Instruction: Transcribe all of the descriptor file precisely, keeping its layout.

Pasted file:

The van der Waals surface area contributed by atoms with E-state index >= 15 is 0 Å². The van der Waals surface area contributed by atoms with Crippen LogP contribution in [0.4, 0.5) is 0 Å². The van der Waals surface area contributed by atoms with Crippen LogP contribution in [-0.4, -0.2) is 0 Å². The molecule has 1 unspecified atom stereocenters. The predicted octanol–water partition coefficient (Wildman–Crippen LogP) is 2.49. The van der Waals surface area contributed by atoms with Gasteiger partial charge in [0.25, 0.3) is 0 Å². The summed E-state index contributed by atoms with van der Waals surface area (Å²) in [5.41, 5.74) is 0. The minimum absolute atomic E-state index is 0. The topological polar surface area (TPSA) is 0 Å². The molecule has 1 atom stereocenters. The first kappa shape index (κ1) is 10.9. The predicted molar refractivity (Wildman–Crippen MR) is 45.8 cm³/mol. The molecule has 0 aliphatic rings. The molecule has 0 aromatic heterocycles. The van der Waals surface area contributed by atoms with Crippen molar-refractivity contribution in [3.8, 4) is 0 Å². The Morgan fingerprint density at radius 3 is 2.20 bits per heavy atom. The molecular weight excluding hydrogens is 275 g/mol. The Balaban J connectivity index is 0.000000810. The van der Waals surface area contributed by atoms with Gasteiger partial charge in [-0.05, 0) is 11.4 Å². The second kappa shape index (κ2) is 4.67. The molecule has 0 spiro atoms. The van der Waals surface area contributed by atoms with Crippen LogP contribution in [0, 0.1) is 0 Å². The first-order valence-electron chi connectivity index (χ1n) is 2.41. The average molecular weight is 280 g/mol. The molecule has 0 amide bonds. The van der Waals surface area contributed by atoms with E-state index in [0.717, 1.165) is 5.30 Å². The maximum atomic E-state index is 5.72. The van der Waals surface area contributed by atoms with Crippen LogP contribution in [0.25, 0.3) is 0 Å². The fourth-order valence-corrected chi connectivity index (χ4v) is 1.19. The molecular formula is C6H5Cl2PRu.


The van der Waals surface area contributed by atoms with E-state index >= 15 is 0 Å². The van der Waals surface area contributed by atoms with Crippen LogP contribution in [0.4, 0.5) is 0 Å². The van der Waals surface area contributed by atoms with Crippen LogP contribution in [-0.4, -0.2) is 0 Å². The molecule has 1 unspecified atom stereocenters. The predicted octanol–water partition coefficient (Wildman–Crippen LogP) is 2.49. The van der Waals surface area contributed by atoms with Gasteiger partial charge in [0.25, 0.3) is 0 Å². The summed E-state index contributed by atoms with van der Waals surface area (Å²) in [5.41, 5.74) is 0. The minimum absolute atomic E-state index is 0. The topological polar surface area (TPSA) is 0 Å². The molecule has 1 atom stereocenters. The first kappa shape index (κ1) is 10.9. The predicted molar refractivity (Wildman–Crippen MR) is 45.8 cm³/mol. The molecule has 0 aliphatic rings. The molecule has 0 aromatic heterocycles. The van der Waals surface area contributed by atoms with Crippen molar-refractivity contribution in [3.8, 4) is 0 Å². The Morgan fingerprint density at radius 3 is 2.20 bits per heavy atom. The molecular weight excluding hydrogens is 275 g/mol. The Balaban J connectivity index is 0.000000810. The van der Waals surface area contributed by atoms with Gasteiger partial charge in [-0.05, 0) is 11.4 Å². The second kappa shape index (κ2) is 4.67. The molecule has 0 spiro atoms. The van der Waals surface area contributed by atoms with Crippen LogP contribution in [0, 0.1) is 0 Å². The first-order valence-electron chi connectivity index (χ1n) is 2.41. The average molecular weight is 280 g/mol. The molecule has 0 amide bonds. The van der Waals surface area contributed by atoms with E-state index in [0.717, 1.165) is 5.30 Å². The maximum atomic E-state index is 5.72. The van der Waals surface area contributed by atoms with Crippen LogP contribution in [0.25, 0.3) is 0 Å². The fourth-order valence-corrected chi connectivity index (χ4v) is 1.19. The molecular formula is C6H5Cl2PRu.